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A common scenario I have encountered with customers recently is the new capabilities within Office 365 pertaining to Groups and Teams. Microsoft has put a significant push to have customers use these (even as to go so far as to say “use it first, understand it later”), but if you are like me and many of the companies I have worked with, you’re not too eager to jump blindly into the abyss.
There are numerous articles and posts out there that explain what Office 365 Groups are and what Teams are, so I am not going to reiterate what has already been well documented. Instead, I hope to provide a little guidance on when to use a Group over a Team and visa versa.
It’s About Collaboration
This one is obvious… The whole purpose for Groups and Teams (and Office 365 in general) is to improve productivity through improved collaboration. The challenge here is that not everyone wants to collaborate the same way, so using a specific technology may feel natural to some, while it will feel forced to others.
We all have become familiar with the Office 365 core tools (Exchange Online, SharePoint Online, Skype for Business Online) as most of us started out when these were all on-premises tools… granted it was Office Communications Server and Lync before it became Skype for Business Online.
Whenever there is a need to collaborate, typically this means spinning up a SharePoint team site so there was a common place to post updates and announcements as well as store and share documents. This also typically means creating an Exchange email distribution list or a shared email mailbox for communications. And sometimes this means setting up other shared resources, such as a shared calendar or task list to help manage activities that are being collaborated on.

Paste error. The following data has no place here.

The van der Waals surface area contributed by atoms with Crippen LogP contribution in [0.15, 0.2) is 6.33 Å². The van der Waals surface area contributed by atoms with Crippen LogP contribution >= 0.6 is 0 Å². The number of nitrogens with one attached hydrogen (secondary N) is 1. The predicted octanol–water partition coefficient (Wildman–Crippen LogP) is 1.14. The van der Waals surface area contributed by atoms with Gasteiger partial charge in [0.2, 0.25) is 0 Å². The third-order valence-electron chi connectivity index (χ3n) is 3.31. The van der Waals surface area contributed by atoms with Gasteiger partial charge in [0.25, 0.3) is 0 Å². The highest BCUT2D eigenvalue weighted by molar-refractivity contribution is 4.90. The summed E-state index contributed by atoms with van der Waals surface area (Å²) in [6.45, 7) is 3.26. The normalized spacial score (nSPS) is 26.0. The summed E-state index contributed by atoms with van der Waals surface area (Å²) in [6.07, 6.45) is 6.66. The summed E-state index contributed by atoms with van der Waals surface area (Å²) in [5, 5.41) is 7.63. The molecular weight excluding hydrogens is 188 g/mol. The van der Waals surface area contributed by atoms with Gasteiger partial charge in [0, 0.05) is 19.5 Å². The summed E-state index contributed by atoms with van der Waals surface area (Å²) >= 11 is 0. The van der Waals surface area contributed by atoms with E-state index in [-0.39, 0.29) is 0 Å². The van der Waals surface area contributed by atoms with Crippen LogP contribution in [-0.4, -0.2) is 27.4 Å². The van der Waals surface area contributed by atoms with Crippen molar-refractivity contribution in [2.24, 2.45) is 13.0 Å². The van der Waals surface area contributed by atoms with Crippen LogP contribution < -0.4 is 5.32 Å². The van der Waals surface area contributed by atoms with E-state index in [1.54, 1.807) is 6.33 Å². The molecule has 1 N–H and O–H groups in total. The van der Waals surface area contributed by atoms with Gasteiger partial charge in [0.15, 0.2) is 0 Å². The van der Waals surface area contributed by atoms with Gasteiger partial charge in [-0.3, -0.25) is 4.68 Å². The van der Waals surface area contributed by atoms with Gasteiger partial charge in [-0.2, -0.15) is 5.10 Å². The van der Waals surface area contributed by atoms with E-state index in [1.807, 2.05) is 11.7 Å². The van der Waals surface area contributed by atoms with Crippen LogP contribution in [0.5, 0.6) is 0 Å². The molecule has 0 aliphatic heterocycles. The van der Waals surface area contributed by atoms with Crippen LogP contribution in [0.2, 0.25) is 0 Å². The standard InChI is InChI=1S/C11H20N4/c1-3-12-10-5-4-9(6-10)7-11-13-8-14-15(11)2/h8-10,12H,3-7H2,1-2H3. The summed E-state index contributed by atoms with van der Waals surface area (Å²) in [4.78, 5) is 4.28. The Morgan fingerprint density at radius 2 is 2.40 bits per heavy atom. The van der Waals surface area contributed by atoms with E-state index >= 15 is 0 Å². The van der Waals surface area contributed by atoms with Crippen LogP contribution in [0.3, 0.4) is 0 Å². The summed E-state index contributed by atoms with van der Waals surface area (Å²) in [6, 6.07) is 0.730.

Completing all these preparations just to start collaborating often required numerous support requests to systems administrators to provision resources, security requests to create the necessary permissions and access, and sometimes even hardware requests to support the all these necessary workloads (should you still be on-premises).
Office 365 Groups and Teams address this by providing “automated provisioning” of all the necessary resources needed for collaboration to occur.
Of course this does present the concern that Groups and Teams are an “all or nothing” approach when it comes to the specific resources in Office 365 that are provisioned, but that is a whole other discussion with user management, licensing, and compliance that is far out of scope for this post.
When looking at everything that can be provisioned, it is very confusing as Teams is listed as part of Groups… so one would think if you are using a Group, you are using a Team. Technically this is correct as Teams builds upon what Groups offers, it is simply a shift in how we look at collaboration.
Without going into all the fine details, let me summarize the main difference between using Groups and Teams is in how they focus on communication. Groups put more emphasis on traditional communications via email and social media style posting, both of which are not considered to be immediate or real-time. Teams emphasizes communications using Skype with individual and persistent chats and audio/video conferencing that are more immediate and demand members to be more responsive.
Group or Team?
So, when should you use a Group and when should you use a Team? Unfortunately the answer is, “it depends.”